What is the Role of Big Data in Banking?
Big data is defined by four main characteristics: volume, velocity, variety, and veracity.
The global financial services industry generates massive amounts of structured and unstructured data every day by processing hundreds of billions of financial transactions as well as through interactions such as email, audio and video communications, call logs, weblogs, and mentions on social media.
One significant driver of this data explosion is an increase in global payment volumes, fueled by ecommerce and mobile payments. No one knows yet how the global COVID-19 pandemic and ensuing economic downturn will affect the global payments market, but it was previously predicted to reach $2 trillion by the end of 2025, with a compound annual growth rate of 7.83%. E-commerce also continues to grow dramatically, especially at a time when consumers are being warned to do as little in-person shopping as possible. And ATM usage, paperless mortgage processing and closing, peer-to-peer payments through apps like Venmo and Cash.app, and other mobile and remote digital banking services are growing increasingly popular.
With digital, social, and mobile technologies becoming a standard platform for information access and commerce, the amount of data banks is producing and consuming is nothing short of staggering. Managing all of this data presents business and IT challenges, but it also creates opportunities for banks to grow their business, combat fraud, and improve operational efficiencies.
By applying analytic solutions powered by the cloud, AI, machine learning, and natural language processing technology, banks can leverage their data for previously impossible levels of insight into every aspect of their business. They will be able to understand what happened in the past, why it happened, and what is likely to happen next. And eventually, this analysis will allow them to answer the next logical question: “What do you (and your customers) want to happen?”
The use cases for big data in banking are the same as they were when banks first realized they could use their huge data stores to generate actionable insights: detecting fraud, streamlining and optimizing transaction processing, improving customer understanding, optimizing trade execution, and ultimately, competing in a crowded market by delivering superior customer experience. However, as they gather ever more data, the resulting insights and customer experiences become more accurate and meaningful. Here are a few examples:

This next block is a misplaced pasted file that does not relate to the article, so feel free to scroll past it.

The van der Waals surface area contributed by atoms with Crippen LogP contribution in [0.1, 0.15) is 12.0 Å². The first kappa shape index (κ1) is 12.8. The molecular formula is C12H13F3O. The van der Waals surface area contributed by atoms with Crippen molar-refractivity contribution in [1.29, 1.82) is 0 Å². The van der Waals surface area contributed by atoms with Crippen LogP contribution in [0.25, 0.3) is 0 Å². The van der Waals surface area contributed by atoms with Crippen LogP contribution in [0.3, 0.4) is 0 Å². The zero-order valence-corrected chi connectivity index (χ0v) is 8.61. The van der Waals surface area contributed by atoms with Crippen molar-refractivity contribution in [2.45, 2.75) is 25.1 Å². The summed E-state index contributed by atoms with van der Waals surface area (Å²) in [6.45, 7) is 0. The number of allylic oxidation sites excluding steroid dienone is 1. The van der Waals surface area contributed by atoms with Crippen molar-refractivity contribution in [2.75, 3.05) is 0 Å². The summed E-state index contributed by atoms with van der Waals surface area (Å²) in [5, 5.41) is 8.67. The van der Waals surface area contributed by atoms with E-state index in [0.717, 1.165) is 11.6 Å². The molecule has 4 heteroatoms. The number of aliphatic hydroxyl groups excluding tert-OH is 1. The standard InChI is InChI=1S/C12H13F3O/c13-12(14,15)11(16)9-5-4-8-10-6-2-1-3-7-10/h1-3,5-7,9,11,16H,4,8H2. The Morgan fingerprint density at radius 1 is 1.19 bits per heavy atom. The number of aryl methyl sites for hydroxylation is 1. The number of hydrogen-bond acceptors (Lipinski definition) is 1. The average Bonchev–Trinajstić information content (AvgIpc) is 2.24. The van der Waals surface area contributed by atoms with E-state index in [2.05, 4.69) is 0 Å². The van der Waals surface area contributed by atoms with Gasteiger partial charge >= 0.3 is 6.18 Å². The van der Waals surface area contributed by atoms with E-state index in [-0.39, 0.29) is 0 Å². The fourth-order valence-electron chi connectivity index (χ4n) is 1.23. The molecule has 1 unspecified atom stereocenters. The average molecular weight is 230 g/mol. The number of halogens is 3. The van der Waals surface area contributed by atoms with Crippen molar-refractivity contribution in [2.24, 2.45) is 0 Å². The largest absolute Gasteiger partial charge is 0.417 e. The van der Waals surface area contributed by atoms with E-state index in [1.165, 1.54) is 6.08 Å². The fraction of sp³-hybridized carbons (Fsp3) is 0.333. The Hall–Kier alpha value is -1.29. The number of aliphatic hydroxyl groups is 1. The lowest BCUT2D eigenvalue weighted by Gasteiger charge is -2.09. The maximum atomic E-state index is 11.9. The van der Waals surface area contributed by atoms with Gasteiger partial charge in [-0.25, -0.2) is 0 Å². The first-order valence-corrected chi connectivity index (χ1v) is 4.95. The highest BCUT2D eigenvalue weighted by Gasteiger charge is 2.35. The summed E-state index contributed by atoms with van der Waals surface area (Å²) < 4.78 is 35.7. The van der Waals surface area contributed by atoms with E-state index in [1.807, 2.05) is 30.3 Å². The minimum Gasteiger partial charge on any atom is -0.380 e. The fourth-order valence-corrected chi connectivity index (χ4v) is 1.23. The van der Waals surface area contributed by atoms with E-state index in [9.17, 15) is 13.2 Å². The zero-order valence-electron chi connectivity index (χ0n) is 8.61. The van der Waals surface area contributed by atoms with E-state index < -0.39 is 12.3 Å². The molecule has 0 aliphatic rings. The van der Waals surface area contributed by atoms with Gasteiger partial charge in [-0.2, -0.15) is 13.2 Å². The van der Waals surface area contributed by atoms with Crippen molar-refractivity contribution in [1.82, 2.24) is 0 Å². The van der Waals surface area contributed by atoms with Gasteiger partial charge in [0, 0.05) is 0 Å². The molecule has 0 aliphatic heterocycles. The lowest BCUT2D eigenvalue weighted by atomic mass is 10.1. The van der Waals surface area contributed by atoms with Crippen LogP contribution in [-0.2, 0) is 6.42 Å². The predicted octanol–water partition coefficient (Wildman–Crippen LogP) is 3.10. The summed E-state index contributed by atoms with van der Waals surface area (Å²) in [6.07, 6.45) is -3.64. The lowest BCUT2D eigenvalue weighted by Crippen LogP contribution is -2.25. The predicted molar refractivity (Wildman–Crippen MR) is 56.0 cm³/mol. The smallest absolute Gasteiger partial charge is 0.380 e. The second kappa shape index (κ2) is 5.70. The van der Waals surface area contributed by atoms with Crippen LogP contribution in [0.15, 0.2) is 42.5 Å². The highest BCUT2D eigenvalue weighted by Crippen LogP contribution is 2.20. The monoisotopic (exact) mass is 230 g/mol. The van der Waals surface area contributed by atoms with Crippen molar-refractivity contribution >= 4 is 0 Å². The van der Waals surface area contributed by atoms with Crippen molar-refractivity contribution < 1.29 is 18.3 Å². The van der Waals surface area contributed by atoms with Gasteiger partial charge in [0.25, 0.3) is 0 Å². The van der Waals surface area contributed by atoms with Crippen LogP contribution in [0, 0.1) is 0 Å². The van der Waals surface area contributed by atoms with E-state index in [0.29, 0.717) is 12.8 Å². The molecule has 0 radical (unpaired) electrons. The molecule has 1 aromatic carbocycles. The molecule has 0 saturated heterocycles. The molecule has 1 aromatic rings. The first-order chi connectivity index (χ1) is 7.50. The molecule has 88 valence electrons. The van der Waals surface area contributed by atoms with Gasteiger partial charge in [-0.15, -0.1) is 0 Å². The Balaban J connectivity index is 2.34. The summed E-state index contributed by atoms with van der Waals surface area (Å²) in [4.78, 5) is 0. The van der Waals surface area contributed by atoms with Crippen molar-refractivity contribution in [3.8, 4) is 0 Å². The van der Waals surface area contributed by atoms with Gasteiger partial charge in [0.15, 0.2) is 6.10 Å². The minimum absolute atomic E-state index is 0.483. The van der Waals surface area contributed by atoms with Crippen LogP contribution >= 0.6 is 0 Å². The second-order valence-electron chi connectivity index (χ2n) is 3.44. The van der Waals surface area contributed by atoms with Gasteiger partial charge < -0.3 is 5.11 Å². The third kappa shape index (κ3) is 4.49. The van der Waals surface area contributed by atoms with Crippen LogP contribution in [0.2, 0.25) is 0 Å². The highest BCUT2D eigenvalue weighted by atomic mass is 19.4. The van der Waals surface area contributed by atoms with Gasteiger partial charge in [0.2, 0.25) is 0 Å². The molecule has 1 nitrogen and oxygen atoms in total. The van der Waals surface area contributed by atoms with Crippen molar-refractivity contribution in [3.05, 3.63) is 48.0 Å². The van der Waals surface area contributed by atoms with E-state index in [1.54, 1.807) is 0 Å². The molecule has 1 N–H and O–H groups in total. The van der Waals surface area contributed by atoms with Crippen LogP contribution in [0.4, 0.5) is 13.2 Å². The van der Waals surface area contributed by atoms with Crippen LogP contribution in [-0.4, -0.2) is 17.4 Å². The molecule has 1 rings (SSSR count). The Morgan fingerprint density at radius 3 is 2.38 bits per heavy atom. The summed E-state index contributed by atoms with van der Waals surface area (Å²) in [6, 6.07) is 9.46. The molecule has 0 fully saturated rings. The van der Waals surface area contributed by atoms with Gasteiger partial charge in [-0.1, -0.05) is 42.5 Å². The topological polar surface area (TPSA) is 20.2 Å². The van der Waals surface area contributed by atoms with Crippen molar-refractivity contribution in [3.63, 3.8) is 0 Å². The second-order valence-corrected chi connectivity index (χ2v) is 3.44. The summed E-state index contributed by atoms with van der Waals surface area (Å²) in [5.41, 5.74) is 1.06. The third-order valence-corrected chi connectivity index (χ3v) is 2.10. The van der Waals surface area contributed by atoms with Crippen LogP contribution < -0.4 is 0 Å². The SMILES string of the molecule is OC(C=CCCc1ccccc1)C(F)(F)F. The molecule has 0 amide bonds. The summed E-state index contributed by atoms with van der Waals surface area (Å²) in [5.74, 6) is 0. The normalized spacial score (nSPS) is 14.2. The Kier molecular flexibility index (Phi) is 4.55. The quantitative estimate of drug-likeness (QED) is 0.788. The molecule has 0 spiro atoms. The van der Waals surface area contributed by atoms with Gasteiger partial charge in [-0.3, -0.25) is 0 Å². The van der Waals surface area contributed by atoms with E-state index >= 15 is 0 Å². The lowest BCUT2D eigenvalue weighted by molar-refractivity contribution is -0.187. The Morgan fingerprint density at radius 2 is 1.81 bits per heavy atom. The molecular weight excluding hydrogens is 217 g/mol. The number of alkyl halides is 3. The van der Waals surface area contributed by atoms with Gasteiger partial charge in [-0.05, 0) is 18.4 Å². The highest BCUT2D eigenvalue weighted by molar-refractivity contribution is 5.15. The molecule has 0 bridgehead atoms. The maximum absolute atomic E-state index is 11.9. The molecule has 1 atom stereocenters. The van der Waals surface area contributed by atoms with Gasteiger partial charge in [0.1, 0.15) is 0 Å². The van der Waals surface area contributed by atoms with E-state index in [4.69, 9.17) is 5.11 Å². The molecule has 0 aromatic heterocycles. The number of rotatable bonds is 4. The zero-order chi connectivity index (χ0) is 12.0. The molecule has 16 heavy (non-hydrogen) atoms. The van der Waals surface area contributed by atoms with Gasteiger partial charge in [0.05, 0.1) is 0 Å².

Although the use cases for big data in banking remain the same, the challenges have shifted as data engineering technology evolves.
Shifting from traditional data warehousing to running Hadoop with its massively parallel engine on commodity hardware allowed banks to cut the length of time it took to extract insights from their data from three months to a day or less. Adopting cloud-based data processing reduced that timeframe still further. However, banks still tend to process data in monthly batches, which means they may not spot a trend for 30 days or more.
Apache Spark is one potential solution to this problem. Like Hadoop, it’s an open source big data analytics engine, but it’s faster, more scalable, and easier to use. It can also be deployed natively in cloud environments to capture and analyze streaming data in real time, for more timely and accurate responses to business questions.
Hadoop and Spark can move large volumes and varieties of data into a data lake so it can then be pushed to an on-premise or cloud data warehouse where business users can access it. However, they can’t guarantee that data is fit for use. Neither Hadoop nor Spark perform data management or data governance natively, so they can’t help business users understand what they have, what it means, or how it’s used. Nor do they provide data lineage so users can see all the transformations their data has undergone on its journey from source systems to analytic tools across the enterprise.
Banks have tackled the costs, skills gaps, and infrastructure management issues of big data analytics by shifting data processing from on-premises hardware to the cloud or hosted colocation facilities. However, when a local credit union and a multinational bank have the same access to AWS, Microsoft Azure, or a managed service provider, the ability to process large volumes of data is no longer a competitive differentiator.
Banks must be able to move faster to transform their data into intelligent insights, and then put those insights into action to improve customer service, connect customers to information and products when and where it’s needed most, and protect sensitive data and customer accounts from threats.
When everyone has vast amounts of data, what matters most is how you can use it. Informatica ensures that you can capture all kinds of data from all kinds of sources, then facilitates governance and consumption, including identifying and masking sensitive data and distributing it according to your access rules.
Your users can be confident that the data they’re analyzing is clean, correct, compliant, relevant, and secure. And when you implement automated decision-making driven by AI, machine learning, and natural language processing, Informatica’s real-time, scalable processing ensures that all your processes have trusted, governed, secure data, too. So you know that however your bank’s decisions get made, they’re driven by good data.
For more on real-world applications of AI for banking and financial services, check out our webinar.